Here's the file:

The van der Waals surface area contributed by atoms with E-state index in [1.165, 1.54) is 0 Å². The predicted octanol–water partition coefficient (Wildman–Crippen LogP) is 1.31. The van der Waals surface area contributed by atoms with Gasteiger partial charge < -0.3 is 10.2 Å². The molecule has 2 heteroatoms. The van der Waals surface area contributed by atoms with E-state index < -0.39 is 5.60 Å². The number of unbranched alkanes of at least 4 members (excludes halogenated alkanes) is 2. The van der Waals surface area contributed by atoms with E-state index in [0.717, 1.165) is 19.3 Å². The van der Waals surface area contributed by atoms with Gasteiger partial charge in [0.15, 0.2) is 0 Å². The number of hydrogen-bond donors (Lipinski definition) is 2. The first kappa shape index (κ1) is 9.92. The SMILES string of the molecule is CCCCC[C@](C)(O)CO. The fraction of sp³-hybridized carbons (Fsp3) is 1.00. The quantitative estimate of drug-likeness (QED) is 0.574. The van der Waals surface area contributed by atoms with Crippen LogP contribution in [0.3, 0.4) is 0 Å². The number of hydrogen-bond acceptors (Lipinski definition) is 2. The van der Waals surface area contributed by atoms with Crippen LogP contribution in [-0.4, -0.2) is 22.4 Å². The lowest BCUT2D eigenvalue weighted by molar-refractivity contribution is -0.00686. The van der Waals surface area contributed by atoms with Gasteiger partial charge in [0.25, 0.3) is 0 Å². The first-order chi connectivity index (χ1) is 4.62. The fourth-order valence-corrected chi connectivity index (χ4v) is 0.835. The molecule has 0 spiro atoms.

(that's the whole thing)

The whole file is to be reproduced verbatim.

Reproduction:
The van der Waals surface area contributed by atoms with E-state index in [1.165, 1.54) is 0 Å². The predicted octanol–water partition coefficient (Wildman–Crippen LogP) is 1.31. The van der Waals surface area contributed by atoms with Gasteiger partial charge < -0.3 is 10.2 Å². The molecule has 2 heteroatoms. The van der Waals surface area contributed by atoms with E-state index < -0.39 is 5.60 Å². The number of unbranched alkanes of at least 4 members (excludes halogenated alkanes) is 2. The van der Waals surface area contributed by atoms with E-state index in [0.717, 1.165) is 19.3 Å². The van der Waals surface area contributed by atoms with Gasteiger partial charge in [0.15, 0.2) is 0 Å². The number of hydrogen-bond donors (Lipinski definition) is 2. The first kappa shape index (κ1) is 9.92. The SMILES string of the molecule is CCCCC[C@](C)(O)CO. The fraction of sp³-hybridized carbons (Fsp3) is 1.00. The quantitative estimate of drug-likeness (QED) is 0.574. The van der Waals surface area contributed by atoms with Crippen LogP contribution in [0.3, 0.4) is 0 Å². The number of hydrogen-bond acceptors (Lipinski definition) is 2. The van der Waals surface area contributed by atoms with Crippen LogP contribution in [-0.4, -0.2) is 22.4 Å². The lowest BCUT2D eigenvalue weighted by molar-refractivity contribution is -0.00686. The van der Waals surface area contributed by atoms with Gasteiger partial charge in [0.25, 0.3) is 0 Å². The first-order chi connectivity index (χ1) is 4.62. The fourth-order valence-corrected chi connectivity index (χ4v) is 0.835. The molecule has 0 spiro atoms.